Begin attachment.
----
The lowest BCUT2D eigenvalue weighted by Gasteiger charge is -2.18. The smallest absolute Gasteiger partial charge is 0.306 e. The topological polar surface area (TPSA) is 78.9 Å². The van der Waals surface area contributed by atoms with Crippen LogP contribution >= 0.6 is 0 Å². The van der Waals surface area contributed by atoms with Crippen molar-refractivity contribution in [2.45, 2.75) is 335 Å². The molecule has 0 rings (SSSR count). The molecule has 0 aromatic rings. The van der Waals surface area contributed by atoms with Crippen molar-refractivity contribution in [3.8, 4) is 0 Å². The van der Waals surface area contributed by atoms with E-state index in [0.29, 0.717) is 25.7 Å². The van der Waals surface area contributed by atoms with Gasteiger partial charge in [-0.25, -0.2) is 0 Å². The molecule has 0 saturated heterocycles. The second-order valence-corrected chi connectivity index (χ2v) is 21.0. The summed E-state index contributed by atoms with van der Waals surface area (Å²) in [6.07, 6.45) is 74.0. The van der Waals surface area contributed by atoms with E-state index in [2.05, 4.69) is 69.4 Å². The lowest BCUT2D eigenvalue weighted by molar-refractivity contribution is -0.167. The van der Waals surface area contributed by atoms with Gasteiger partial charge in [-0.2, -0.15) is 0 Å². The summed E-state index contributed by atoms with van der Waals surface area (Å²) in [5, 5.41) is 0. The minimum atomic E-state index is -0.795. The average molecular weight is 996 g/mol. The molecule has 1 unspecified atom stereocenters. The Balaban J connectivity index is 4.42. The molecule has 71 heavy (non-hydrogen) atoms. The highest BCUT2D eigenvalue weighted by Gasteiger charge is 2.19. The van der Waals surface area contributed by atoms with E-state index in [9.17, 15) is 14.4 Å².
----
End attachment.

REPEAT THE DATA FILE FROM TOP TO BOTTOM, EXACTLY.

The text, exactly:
The lowest BCUT2D eigenvalue weighted by Gasteiger charge is -2.18. The smallest absolute Gasteiger partial charge is 0.306 e. The topological polar surface area (TPSA) is 78.9 Å². The van der Waals surface area contributed by atoms with Crippen LogP contribution >= 0.6 is 0 Å². The van der Waals surface area contributed by atoms with Crippen molar-refractivity contribution in [2.45, 2.75) is 335 Å². The molecule has 0 rings (SSSR count). The molecule has 0 aromatic rings. The van der Waals surface area contributed by atoms with Crippen molar-refractivity contribution in [3.8, 4) is 0 Å². The van der Waals surface area contributed by atoms with E-state index in [0.29, 0.717) is 25.7 Å². The van der Waals surface area contributed by atoms with Gasteiger partial charge in [-0.25, -0.2) is 0 Å². The molecule has 0 saturated heterocycles. The second-order valence-corrected chi connectivity index (χ2v) is 21.0. The summed E-state index contributed by atoms with van der Waals surface area (Å²) in [6.07, 6.45) is 74.0. The van der Waals surface area contributed by atoms with E-state index in [2.05, 4.69) is 69.4 Å². The lowest BCUT2D eigenvalue weighted by molar-refractivity contribution is -0.167. The van der Waals surface area contributed by atoms with Gasteiger partial charge in [-0.2, -0.15) is 0 Å². The summed E-state index contributed by atoms with van der Waals surface area (Å²) in [5, 5.41) is 0. The minimum atomic E-state index is -0.795. The average molecular weight is 996 g/mol. The molecule has 1 unspecified atom stereocenters. The Balaban J connectivity index is 4.42. The molecule has 71 heavy (non-hydrogen) atoms. The highest BCUT2D eigenvalue weighted by Gasteiger charge is 2.19. The van der Waals surface area contributed by atoms with E-state index in [9.17, 15) is 14.4 Å².